Thus is the vital nature of religion, in the revelation of the self unto the self, a way to turn the eye inward and examine the person within.  The failure of the religious is not then that they do not see, but that they fail to comprehend what they see.   The turbulent darkness which fills there vision is thus transformed, no longer the chaotic eddies which stir within each of us, but a cadre of supernatural beings that fill the world with demons and gods, angels and jinn.  How much easier is it to direct our anger, our adoration, and our fears outward, where they can no longer harm us, no longer threaten us with knowledge we would rather not have, an understanding of ourselves.

It is not enough to reject this, to dispense with religion and the fantasies of the religious.  This only disposes of the lie, without ever seeking to address the truth.  And the truth is that religion has not failed us, but rather it is we who have failed religion, we who have shrunken away from its unwanted truths and harsh light exposing a darkness we would rather not confront.  It is not religion that must be rejected, but our own cowardice when it speaks to us and tells us of our hearts.  It is not enough to dispel the lie, we must embrace the truth, and the truth is that the darkness and the light which we religion shows us is within each of us.  We are each one saint and sinner, murderer and martyr, god and devil.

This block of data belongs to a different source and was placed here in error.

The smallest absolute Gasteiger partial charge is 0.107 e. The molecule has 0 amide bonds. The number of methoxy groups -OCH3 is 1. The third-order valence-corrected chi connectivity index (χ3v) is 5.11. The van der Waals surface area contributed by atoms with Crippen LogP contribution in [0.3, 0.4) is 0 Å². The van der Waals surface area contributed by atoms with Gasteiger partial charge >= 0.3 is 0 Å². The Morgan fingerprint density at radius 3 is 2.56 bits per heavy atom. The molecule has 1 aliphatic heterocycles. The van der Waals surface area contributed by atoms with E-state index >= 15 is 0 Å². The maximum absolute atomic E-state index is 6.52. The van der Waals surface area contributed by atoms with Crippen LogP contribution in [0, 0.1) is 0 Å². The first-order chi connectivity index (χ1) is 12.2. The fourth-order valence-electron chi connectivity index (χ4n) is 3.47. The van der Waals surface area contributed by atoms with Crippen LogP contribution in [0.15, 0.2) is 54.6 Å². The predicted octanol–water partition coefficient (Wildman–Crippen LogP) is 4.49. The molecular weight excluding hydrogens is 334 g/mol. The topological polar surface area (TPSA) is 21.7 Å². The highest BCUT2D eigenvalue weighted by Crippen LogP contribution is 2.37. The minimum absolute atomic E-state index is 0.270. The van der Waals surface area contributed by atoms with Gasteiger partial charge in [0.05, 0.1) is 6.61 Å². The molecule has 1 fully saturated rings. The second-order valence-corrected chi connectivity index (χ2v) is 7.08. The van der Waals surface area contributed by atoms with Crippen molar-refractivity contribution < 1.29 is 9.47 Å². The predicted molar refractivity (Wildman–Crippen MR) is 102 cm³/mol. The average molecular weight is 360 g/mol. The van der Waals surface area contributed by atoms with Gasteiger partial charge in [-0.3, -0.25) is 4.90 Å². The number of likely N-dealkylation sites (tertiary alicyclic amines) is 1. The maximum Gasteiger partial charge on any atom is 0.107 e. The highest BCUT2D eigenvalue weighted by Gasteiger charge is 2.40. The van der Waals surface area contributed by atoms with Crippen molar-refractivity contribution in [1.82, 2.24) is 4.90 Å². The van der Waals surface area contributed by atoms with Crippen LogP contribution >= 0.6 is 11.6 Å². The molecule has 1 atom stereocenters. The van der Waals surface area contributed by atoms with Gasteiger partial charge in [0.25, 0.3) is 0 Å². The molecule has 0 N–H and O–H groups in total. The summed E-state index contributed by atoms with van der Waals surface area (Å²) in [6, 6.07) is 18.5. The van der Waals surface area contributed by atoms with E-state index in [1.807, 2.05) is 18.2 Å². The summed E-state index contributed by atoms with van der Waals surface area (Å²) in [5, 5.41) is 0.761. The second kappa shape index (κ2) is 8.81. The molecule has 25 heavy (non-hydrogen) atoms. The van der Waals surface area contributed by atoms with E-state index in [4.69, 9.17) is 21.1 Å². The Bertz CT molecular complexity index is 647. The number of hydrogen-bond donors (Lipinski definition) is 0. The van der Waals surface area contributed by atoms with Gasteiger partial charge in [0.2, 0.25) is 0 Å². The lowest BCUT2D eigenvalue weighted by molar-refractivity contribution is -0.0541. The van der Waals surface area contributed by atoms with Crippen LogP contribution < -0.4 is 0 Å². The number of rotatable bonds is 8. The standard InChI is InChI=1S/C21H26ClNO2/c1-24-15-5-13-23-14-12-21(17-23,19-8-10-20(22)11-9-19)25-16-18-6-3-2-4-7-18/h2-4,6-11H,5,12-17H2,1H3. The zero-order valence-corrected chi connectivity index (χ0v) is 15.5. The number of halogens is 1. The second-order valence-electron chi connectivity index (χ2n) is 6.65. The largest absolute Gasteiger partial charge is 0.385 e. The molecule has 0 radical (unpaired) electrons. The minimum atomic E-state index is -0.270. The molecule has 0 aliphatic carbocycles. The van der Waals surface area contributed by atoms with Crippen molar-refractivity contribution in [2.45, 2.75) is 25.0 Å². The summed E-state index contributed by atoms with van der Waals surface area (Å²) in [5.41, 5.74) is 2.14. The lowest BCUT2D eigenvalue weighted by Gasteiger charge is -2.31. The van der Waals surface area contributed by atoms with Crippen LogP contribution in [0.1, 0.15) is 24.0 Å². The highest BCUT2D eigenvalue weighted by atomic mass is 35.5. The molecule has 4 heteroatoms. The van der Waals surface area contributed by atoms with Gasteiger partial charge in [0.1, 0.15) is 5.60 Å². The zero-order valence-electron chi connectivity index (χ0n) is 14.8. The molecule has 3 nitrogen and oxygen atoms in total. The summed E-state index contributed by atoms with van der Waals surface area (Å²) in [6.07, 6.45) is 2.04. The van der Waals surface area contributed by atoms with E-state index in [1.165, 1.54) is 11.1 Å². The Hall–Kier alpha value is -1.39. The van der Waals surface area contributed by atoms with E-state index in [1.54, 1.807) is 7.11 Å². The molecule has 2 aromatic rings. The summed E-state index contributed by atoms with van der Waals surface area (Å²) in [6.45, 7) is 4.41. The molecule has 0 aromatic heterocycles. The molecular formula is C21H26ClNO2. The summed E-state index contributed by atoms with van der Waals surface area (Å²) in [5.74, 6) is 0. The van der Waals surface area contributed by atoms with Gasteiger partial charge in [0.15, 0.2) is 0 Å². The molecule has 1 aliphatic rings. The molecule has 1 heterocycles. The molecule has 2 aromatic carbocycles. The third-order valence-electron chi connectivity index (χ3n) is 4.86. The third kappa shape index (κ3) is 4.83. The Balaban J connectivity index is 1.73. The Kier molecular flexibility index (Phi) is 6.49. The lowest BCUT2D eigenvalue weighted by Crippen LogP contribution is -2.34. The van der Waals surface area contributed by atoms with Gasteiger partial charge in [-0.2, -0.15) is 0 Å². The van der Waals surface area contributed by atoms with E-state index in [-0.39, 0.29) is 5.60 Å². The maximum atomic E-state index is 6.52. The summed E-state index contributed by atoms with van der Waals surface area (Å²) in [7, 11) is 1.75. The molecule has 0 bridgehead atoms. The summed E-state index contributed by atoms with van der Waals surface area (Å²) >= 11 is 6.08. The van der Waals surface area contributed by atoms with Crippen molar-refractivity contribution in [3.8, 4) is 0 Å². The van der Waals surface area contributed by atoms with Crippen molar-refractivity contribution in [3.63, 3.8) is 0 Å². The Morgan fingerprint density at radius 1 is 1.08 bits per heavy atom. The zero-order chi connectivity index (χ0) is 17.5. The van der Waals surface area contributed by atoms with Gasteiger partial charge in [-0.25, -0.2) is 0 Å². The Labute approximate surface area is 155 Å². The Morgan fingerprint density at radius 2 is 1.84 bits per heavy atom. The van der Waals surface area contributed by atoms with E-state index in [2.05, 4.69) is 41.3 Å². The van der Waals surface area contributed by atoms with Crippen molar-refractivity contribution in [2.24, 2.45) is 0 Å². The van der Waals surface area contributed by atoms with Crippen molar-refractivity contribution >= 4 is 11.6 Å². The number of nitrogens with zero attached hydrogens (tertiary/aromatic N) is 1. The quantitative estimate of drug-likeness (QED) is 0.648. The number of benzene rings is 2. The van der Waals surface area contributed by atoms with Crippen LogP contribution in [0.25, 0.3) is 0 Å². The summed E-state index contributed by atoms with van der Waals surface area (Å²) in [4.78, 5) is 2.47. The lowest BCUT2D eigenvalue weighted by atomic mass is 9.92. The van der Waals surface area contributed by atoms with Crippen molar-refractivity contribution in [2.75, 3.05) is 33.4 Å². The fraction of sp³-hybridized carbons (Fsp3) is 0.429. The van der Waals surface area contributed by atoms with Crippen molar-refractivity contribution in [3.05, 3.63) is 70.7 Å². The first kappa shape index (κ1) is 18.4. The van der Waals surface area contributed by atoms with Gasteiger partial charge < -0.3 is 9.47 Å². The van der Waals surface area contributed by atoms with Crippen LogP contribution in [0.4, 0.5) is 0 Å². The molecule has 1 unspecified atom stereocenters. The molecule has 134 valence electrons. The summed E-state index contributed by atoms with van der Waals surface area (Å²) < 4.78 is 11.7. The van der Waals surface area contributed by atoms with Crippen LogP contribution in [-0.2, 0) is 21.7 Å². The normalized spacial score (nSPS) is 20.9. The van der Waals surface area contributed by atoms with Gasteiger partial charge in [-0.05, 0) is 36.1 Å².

It is up to us what we do with this material, to shake off the stupor of fate and seize the reins of our life and so put a hand at the till.  It also means recognizing our powerlessness before the tidal wave of human nature, the brute facts of our biology.  These two contradictions, of our total responsibility and complete powerlessness, are layed before us in the stark realities of religion.  It is only left to us to accept the reality for what it is, to embrace the truth and allow its jagged edges to stab deep within our flesh so that we can never again turn away from it.  Let the truth pierce me and so live in me, even as the lies I bound around myself die upon its bloody edge.  As it is said, “I have been crucified with Christ. It is no longer I who live, but Christ who lives in me.”

Trapped

Trapped in this cage I constructed myself
I find myself without a way out.
Barred on every side with the cold steel
Of expectations, hopes and dreams.
Where is the key that will release me
From the bonds of a life turned wrong.
It grates against me, this deception I perpetrate
Careful words and judicious omissions.
This facade shakes precariously in the wind
Nothing else remains of me.
When can I allow myself to be real again
No longer a wooden boy on strings.
I dance because of these strings, they pull me
Every which way they choose.
But we are all trapped in this world of lies
Each of us incapable of being real.
All I can do is play my part well, and hope
That another will be free because of it.
Or so I wish to tell myself. Another lie
To keep the truth of my pain away.